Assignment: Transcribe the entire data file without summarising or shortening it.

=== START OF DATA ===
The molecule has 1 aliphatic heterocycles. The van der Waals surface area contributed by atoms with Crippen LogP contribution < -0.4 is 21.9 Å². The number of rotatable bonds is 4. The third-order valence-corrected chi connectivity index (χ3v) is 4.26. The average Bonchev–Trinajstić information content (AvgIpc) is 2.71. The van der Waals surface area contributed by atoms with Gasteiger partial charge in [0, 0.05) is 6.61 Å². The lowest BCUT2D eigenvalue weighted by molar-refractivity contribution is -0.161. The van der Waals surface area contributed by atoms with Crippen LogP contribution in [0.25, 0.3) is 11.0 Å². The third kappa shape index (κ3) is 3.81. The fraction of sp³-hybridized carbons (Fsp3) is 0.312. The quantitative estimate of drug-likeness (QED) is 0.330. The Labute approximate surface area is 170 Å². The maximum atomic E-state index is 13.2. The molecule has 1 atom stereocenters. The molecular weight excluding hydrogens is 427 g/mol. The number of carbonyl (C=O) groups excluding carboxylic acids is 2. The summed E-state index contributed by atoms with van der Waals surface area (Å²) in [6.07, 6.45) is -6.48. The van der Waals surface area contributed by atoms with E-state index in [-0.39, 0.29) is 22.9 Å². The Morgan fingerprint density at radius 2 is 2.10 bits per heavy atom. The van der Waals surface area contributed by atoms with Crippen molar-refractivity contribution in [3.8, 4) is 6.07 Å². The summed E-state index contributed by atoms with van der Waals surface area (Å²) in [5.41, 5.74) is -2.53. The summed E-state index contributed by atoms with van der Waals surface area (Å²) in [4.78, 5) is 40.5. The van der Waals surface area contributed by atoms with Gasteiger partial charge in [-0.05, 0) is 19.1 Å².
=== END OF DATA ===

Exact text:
The molecule has 1 aliphatic heterocycles. The van der Waals surface area contributed by atoms with Crippen LogP contribution < -0.4 is 21.9 Å². The number of rotatable bonds is 4. The third-order valence-corrected chi connectivity index (χ3v) is 4.26. The average Bonchev–Trinajstić information content (AvgIpc) is 2.71. The van der Waals surface area contributed by atoms with Gasteiger partial charge in [0, 0.05) is 6.61 Å². The lowest BCUT2D eigenvalue weighted by molar-refractivity contribution is -0.161. The van der Waals surface area contributed by atoms with Crippen LogP contribution in [0.25, 0.3) is 11.0 Å². The third kappa shape index (κ3) is 3.81. The fraction of sp³-hybridized carbons (Fsp3) is 0.312. The quantitative estimate of drug-likeness (QED) is 0.330. The Labute approximate surface area is 170 Å². The maximum atomic E-state index is 13.2. The molecule has 1 atom stereocenters. The molecular weight excluding hydrogens is 427 g/mol. The number of carbonyl (C=O) groups excluding carboxylic acids is 2. The summed E-state index contributed by atoms with van der Waals surface area (Å²) in [6.07, 6.45) is -6.48. The van der Waals surface area contributed by atoms with E-state index in [-0.39, 0.29) is 22.9 Å². The Morgan fingerprint density at radius 2 is 2.10 bits per heavy atom. The van der Waals surface area contributed by atoms with Crippen molar-refractivity contribution in [3.8, 4) is 6.07 Å². The summed E-state index contributed by atoms with van der Waals surface area (Å²) in [5.41, 5.74) is -2.53. The summed E-state index contributed by atoms with van der Waals surface area (Å²) in [4.78, 5) is 40.5. The van der Waals surface area contributed by atoms with Gasteiger partial charge in [-0.05, 0) is 19.1 Å².